Across Europe, the rise of the External Asset Manager (EAM) – otherwise known as Financial Intermediary Managers (FIMs) – is a trend that couples huge potential gains with added complexity for banks’ and wealth management firms’ Client Lifecycle Management (CLM).
So how can firms maximise their appeal to this growing workforce? And what’s driving growth in this area?
The first EAM companies were founded in Switzerland in the early ’80s and by 2018, Advent estimated ‘some 3,000 EAMs in Switzerland’ were ‘managing as much as CHF300 billion (US$302 billion) in private client assets.’ It’s a phenomenon fuelled by both sides. Experienced former bankers are attracted by the rewards and the independence of working for themselves, while the banks win too – by buying in the expertise and an established client base of HNWIs – a bridge to increased revenues and reduced costs.
It’s a scenario in which banks can deliver more choices as to who manages their client’s money for the best return. Indeed, the EAM is hyper-agile and flexible – able to propose the best of breed solutions for their clients and offer a more strategic, independent viewpoint. For instance, they could pick up the structured products offering from a bank that is well-known for its expertise on it, and portfolio management with another bank. For all of these reasons, freelance banking is a growing sector, with an estimated 5 to 35% of Swiss banks’ revenue derived from this sales channel.
In exchange for their expertise and agility, the EAM is seeking tools to reduce the administrative burden and enable automated fee calculation, digital onboarding, and event-driven reviews.
Even aside from this trend, the wealth management landscape is growing more complex, with diversifying asset classes including cryptocurrency services being offered by even some of the most long-standing Swiss banks. Add to this, greater client expectations and more touchpoints and channels for communication, and Client Lifecycle Management is under mounting pressure to deliver across a multitude of channels.
Many European firms, therefore, find themselves hampered by a technological infrastructure that’s no longer 100% fit for purpose. In any situation, the efficiency, engagement and productivity of the relationship manager and advisor are impacted by the technology at their disposal, yet in the case of the EAM, there’s an added risk for the bank: they can take their business where the infrastructure supports them. Dissatisfaction leads to attrition – and not just of a client’s wealth – but of a whole book. This too can become an accelerator of client turnover as clients go where the technology wholly supports choice and a personal, intuitive style of service.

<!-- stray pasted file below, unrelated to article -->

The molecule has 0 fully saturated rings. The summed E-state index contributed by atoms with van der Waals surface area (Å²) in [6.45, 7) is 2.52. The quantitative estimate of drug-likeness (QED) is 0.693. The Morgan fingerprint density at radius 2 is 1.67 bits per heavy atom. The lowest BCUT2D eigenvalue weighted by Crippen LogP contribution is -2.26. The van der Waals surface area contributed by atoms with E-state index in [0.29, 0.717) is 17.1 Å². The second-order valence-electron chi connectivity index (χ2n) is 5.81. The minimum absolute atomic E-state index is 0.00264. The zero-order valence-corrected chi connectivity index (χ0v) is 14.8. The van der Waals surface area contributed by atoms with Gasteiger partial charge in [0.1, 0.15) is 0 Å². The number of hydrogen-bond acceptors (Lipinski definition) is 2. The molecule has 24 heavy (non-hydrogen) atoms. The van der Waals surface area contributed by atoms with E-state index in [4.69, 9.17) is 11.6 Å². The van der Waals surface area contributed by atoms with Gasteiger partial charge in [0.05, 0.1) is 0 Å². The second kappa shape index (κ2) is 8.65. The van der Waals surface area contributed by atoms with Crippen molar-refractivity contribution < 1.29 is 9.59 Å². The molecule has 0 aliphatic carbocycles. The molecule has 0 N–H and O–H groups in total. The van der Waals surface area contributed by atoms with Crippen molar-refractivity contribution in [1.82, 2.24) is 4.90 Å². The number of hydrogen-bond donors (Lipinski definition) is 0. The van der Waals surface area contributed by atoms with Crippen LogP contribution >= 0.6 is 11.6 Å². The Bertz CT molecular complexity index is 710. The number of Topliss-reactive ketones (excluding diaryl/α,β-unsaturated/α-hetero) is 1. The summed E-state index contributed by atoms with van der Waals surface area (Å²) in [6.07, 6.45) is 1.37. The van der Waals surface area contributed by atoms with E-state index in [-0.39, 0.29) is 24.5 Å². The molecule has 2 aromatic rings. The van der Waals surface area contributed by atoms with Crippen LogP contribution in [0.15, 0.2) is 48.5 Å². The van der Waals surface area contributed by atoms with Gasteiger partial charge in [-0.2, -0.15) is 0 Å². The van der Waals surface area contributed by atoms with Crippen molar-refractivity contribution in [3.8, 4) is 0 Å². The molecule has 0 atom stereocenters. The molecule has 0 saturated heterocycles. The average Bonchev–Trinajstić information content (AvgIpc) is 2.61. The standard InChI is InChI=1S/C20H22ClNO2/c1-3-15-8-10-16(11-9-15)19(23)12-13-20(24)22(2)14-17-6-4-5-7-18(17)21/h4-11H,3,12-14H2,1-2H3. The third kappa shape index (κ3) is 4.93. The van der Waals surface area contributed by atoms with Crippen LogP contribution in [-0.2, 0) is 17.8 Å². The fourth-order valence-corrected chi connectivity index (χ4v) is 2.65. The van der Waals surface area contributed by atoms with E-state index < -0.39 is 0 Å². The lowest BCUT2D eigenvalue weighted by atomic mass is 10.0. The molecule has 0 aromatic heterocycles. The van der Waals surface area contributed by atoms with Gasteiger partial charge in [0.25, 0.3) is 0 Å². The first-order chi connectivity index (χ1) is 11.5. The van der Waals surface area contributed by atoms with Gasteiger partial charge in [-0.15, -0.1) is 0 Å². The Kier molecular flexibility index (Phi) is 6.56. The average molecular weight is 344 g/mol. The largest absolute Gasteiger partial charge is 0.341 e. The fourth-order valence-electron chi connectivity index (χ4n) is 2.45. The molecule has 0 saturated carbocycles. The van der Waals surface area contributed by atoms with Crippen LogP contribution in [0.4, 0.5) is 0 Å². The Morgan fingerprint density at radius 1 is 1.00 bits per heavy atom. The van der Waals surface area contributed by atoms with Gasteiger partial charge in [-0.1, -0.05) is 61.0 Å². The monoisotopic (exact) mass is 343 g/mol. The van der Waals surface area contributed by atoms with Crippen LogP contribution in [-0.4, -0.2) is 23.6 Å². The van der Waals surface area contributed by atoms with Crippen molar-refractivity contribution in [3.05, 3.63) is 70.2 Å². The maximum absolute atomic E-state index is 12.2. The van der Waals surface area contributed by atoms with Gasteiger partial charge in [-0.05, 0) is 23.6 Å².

In the absence of an effective, integrated CLM solution, banks may have multiple, complex systems to navigate. This means, given access to their back-office, the EAM potentially has to be an expert in them all – from Core Banking Systems to CRM and Portfolio Management Systems. Each bank’s internal policies will likely determine how much access they can have – from the right to change a client’s personal data to the facilitation of transactions or wire transfers beneath a certain limit. All of this is extremely cumbersome to set up from a systems perspective.
So how can banks tap into the talent and network of EAMs without exposing themselves to added security or compliance risks, needing to navigate a complex IT set-up surrounding access rights or risking the loss of whole swathes of their book?
The solution lies in providing a single platform with a portal that allows the EAM access and full view of the client without compromising the client’s data or journey.
Such systems have the propensity to ensure EAMs become a natural extension of the bank, able to fully service their customers, feel in control and remain aligned to their client’s preferences and investment choices. As more of this technology is deployed, it’s likely to rank on any EAM’s wish list when seeking fertile new ground. Not least when you consider the alternative – a fragmented view of the client, obscured by multiple siloed systems and historical data, plus hours spent form filling, obtaining manual signatures, tracking progress and fulfilling compliance.
Wealth Dynamix offer such a solution; our platform manages the complexity of the client lifecycle beneath its interface to offer an exceptional UX that’s accessible to front, middle and back-office team members, or a designated third-party intermediary.
Facilitating workflows, supporting a 360-degree view of the client and ensuring client preferences and data are utilised throughout the client journey end to end, this technology is a game-changer for internal and external wealth managers alike, giving them more time to focus on revenue-generating activity and greater insight to target their actions.
EAMs would also appreciate a solution with the ability to manage multiple custodians and move them from one custodian to another. On the other side, each custodian will keep EAMs if they provide them with a platform allowing them to perform operations as if they were an employee of the custodian.
Cédric Neuville, Director of Pre-sales and Consulting Europe, commented, “We’re seeing more awareness from European banks in terms of the diversification of the wealth management environment and the need to adapt systems to give private bankers and EAMs the tools they need. Firms still relying on a patchwork of systems and manual processes will struggle to attract the top talent and stay competitive. It’s a trend to be mindful of when looking at upgrading your CRM or CLM.”
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